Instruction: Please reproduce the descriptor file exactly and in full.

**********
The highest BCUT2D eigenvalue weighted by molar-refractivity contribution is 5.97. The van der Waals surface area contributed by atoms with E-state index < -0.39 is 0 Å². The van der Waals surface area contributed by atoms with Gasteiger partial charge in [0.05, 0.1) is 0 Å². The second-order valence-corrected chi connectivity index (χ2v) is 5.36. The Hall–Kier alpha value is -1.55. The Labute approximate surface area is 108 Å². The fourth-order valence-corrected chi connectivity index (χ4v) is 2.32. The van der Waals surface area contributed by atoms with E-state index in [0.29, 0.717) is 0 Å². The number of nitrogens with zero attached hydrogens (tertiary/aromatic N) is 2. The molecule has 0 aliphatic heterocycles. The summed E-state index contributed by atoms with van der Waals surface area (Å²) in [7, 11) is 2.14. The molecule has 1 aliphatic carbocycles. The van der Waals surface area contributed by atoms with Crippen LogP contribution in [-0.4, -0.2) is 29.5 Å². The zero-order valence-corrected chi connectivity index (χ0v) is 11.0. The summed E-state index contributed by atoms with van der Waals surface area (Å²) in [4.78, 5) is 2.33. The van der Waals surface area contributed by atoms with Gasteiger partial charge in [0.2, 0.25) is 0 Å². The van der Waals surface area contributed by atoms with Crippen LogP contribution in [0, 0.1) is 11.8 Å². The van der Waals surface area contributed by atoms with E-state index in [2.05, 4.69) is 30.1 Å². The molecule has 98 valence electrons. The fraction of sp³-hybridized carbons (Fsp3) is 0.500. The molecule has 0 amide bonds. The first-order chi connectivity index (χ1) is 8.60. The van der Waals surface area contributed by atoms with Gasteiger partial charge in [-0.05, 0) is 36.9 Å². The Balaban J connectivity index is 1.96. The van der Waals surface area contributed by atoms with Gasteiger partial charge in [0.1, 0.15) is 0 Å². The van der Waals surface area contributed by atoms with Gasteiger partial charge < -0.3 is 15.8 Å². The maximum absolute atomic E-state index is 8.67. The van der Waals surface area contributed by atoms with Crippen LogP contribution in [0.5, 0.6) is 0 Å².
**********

The highest BCUT2D eigenvalue weighted by molar-refractivity contribution is 5.97. The van der Waals surface area contributed by atoms with E-state index < -0.39 is 0 Å². The van der Waals surface area contributed by atoms with Gasteiger partial charge in [0.05, 0.1) is 0 Å². The second-order valence-corrected chi connectivity index (χ2v) is 5.36. The Hall–Kier alpha value is -1.55. The Labute approximate surface area is 108 Å². The fourth-order valence-corrected chi connectivity index (χ4v) is 2.32. The van der Waals surface area contributed by atoms with E-state index in [0.29, 0.717) is 0 Å². The number of nitrogens with zero attached hydrogens (tertiary/aromatic N) is 2. The molecule has 0 aliphatic heterocycles. The summed E-state index contributed by atoms with van der Waals surface area (Å²) in [7, 11) is 2.14. The molecule has 1 aliphatic carbocycles. The van der Waals surface area contributed by atoms with Crippen LogP contribution in [-0.4, -0.2) is 29.5 Å². The zero-order valence-corrected chi connectivity index (χ0v) is 11.0. The summed E-state index contributed by atoms with van der Waals surface area (Å²) in [4.78, 5) is 2.33. The van der Waals surface area contributed by atoms with Gasteiger partial charge in [0.2, 0.25) is 0 Å². The van der Waals surface area contributed by atoms with Crippen LogP contribution in [0, 0.1) is 11.8 Å². The van der Waals surface area contributed by atoms with E-state index in [2.05, 4.69) is 30.1 Å². The molecule has 98 valence electrons. The fraction of sp³-hybridized carbons (Fsp3) is 0.500. The molecule has 0 amide bonds. The first-order chi connectivity index (χ1) is 8.60. The van der Waals surface area contributed by atoms with Gasteiger partial charge in [-0.05, 0) is 36.9 Å². The Balaban J connectivity index is 1.96. The van der Waals surface area contributed by atoms with Gasteiger partial charge in [0.1, 0.15) is 0 Å². The van der Waals surface area contributed by atoms with Gasteiger partial charge < -0.3 is 15.8 Å². The maximum absolute atomic E-state index is 8.67. The van der Waals surface area contributed by atoms with Crippen LogP contribution in [0.5, 0.6) is 0 Å².